Infectious Disorders - Drug Targets

(Formerly Current Drug Targets - Infectious Disorders)

Jean-Marc Sabatier  
Laboratoire ERT 62 'Ingénierie des peptides à visée thérapeutique' 
Université de la Méditerranée
Faculté de Médecine Nord
Boulevard Pierre Dramard
13916 - MARSEILLE, Cedex 20
France

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Herpes Simplex Encephalitis: From Virus to Therapy

Author(s): Flore Rozenberg, Claire Deback and Henri Agut

Affiliation: Service de Virologie, CERVI,Groupe Hospitalier Pitie-Salpetriere, 83 bd de l'Hopital, Paris, F-75013,France.

Keywords: Encephalitis, herpes simplex virus type 1, herpes simplex virus type 2, latency, reactivation, polymerase chain reaction, antiviral drugs, resistance, HSV infection, HSE, Acyclovir, efficacy of cidofovir, immunocompromised patients, acyclovir-resistant HSV

Abstract:

Herpes simplex virus (HSV) is the cause of herpes simplex encephalitis (HSE), a devastating human disease which occurs in 2-4 cases per million/year. HSE results either from a primary infection or virus reactivation, in accordance with the common pattern of HSV infection which is a chronic lifelong process. However its pathophysiology remains largely unknown and its poor prognosis is in contrast with the usually good tolerance of most clinical herpetic manifestations. HSE is due to HSV type 1 (HSV-1) in most cases but HSV type 2 (HSV-2) may be also implicated, especially in infants in the context of neonatal herpes. Polymerase chain reaction detection of HSV DNA in cerebrospinal fluid is the diagnosis of choice for HSE. Acyclovir, a nucleoside analogue which inhibits viral DNA polymerase activity, is the reference treatment of HSE while foscarnet constitutes an alternative therapy and the efficacy of cidofovir is currently uncertain in that context. The emergence of HSV resistance to acyclovir, a phenomenon which is mainly observed among immunocompromised patients, is a current concern although no case of HSE due to an acyclovir-resistant HSV strain has been reported to date. Nevertheless the identification and development of novel therapeutic strategies against HSV appears to be a non dispensable objective for future research in virology.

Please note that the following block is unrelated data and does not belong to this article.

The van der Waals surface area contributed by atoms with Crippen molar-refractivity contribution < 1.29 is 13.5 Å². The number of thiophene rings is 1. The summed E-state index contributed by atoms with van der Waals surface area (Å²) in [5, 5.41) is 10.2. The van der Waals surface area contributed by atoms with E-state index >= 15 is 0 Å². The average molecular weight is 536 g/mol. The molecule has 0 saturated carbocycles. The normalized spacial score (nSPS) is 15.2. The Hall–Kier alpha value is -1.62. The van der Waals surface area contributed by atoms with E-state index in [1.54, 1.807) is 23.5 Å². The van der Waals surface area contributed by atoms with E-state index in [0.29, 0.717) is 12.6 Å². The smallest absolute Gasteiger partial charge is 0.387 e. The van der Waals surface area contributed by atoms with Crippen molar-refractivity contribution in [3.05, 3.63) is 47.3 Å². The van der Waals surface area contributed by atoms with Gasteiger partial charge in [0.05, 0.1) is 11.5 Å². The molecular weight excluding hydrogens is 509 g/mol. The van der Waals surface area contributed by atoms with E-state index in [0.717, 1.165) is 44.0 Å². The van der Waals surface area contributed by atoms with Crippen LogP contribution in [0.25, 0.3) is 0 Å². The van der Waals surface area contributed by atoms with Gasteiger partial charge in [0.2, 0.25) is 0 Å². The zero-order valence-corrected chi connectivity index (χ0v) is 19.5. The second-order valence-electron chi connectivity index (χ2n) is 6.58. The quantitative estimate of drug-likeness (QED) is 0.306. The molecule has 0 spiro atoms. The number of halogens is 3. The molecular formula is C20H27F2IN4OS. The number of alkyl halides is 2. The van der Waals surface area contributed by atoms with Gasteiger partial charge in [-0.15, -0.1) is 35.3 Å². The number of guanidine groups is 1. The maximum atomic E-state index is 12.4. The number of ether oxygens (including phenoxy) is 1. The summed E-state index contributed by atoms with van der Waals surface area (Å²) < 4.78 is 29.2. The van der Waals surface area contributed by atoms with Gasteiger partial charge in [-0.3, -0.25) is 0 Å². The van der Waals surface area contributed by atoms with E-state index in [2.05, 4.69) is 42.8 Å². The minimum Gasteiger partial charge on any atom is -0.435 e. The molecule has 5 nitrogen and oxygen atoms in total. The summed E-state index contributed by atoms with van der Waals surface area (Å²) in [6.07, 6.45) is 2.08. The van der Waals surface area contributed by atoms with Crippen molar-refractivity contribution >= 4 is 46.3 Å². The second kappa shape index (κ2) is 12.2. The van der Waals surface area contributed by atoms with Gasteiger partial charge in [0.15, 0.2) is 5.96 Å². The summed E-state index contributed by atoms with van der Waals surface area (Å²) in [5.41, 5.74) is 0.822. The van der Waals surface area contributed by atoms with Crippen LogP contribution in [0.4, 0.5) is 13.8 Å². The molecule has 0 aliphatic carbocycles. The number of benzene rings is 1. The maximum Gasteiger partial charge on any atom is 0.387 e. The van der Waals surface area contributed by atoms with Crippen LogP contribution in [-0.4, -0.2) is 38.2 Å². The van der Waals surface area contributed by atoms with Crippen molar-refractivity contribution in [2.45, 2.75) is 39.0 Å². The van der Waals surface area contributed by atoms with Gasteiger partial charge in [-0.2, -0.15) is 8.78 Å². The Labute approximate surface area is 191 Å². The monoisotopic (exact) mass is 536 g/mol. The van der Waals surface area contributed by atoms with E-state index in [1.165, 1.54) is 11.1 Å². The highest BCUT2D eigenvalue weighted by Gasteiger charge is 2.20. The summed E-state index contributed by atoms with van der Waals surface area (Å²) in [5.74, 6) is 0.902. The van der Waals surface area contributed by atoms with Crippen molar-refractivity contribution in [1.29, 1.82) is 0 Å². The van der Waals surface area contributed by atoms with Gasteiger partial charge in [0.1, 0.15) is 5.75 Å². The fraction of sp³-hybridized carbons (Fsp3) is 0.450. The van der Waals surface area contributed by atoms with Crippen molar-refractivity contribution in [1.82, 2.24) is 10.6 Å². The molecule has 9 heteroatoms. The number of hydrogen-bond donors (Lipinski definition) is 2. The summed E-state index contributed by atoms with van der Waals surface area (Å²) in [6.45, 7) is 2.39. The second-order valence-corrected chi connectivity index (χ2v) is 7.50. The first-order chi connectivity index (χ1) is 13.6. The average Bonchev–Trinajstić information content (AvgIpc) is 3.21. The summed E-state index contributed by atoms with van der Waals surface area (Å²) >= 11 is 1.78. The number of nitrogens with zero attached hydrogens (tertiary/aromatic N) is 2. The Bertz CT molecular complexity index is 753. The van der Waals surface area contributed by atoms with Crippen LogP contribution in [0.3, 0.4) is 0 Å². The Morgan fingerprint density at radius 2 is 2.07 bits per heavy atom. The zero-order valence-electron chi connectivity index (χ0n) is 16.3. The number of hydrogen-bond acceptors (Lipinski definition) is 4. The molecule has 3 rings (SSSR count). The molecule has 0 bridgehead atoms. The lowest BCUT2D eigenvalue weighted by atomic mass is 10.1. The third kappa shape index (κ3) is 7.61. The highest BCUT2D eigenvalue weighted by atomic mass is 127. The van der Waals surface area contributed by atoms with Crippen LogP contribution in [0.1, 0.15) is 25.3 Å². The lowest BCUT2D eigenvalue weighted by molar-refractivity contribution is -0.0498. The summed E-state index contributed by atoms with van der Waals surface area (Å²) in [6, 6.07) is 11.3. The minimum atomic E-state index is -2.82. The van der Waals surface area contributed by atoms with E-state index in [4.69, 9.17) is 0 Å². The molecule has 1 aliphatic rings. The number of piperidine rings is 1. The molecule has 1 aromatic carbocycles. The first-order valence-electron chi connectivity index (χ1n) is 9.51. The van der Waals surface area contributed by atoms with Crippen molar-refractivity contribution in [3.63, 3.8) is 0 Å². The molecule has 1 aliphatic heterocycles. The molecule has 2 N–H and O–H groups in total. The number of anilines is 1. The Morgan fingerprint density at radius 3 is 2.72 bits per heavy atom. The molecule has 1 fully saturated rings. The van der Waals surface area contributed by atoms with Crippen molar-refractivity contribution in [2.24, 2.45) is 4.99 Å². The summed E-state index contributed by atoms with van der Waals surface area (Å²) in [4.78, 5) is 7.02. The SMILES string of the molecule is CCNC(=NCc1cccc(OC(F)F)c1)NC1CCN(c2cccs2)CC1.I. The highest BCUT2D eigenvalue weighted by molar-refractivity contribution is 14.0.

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Article Details

VOLUME: 11
ISSUE: 3
Page: [235 - 250]
Pages: 16
DOI: 10.2174/187152611795768088